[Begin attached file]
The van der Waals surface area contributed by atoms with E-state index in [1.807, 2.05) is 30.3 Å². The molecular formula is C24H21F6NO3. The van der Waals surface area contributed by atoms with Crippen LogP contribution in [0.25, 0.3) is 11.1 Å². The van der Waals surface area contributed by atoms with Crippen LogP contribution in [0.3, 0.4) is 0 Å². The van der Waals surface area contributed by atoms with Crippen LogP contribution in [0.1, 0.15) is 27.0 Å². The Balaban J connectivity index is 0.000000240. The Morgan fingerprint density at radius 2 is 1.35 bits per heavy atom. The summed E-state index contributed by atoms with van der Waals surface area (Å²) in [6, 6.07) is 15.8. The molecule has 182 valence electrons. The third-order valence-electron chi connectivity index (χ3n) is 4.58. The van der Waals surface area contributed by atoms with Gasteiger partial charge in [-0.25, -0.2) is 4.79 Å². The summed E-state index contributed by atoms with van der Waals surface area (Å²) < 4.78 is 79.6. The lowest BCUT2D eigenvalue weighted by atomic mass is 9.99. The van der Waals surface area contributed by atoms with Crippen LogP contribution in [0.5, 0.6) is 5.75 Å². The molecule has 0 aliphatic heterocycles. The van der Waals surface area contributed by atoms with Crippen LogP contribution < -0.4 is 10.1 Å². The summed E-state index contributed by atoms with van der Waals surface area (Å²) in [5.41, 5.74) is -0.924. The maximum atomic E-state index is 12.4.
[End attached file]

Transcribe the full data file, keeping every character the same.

The van der Waals surface area contributed by atoms with E-state index in [1.807, 2.05) is 30.3 Å². The molecular formula is C24H21F6NO3. The van der Waals surface area contributed by atoms with Crippen LogP contribution in [0.25, 0.3) is 11.1 Å². The van der Waals surface area contributed by atoms with Crippen LogP contribution in [0.3, 0.4) is 0 Å². The van der Waals surface area contributed by atoms with Crippen LogP contribution in [0.1, 0.15) is 27.0 Å². The Balaban J connectivity index is 0.000000240. The Morgan fingerprint density at radius 2 is 1.35 bits per heavy atom. The summed E-state index contributed by atoms with van der Waals surface area (Å²) in [6, 6.07) is 15.8. The molecule has 182 valence electrons. The third-order valence-electron chi connectivity index (χ3n) is 4.58. The van der Waals surface area contributed by atoms with Gasteiger partial charge in [-0.25, -0.2) is 4.79 Å². The summed E-state index contributed by atoms with van der Waals surface area (Å²) < 4.78 is 79.6. The lowest BCUT2D eigenvalue weighted by atomic mass is 9.99. The van der Waals surface area contributed by atoms with Crippen LogP contribution in [0.5, 0.6) is 5.75 Å². The molecule has 0 aliphatic heterocycles. The van der Waals surface area contributed by atoms with Crippen LogP contribution < -0.4 is 10.1 Å². The summed E-state index contributed by atoms with van der Waals surface area (Å²) in [5.41, 5.74) is -0.924. The maximum atomic E-state index is 12.4.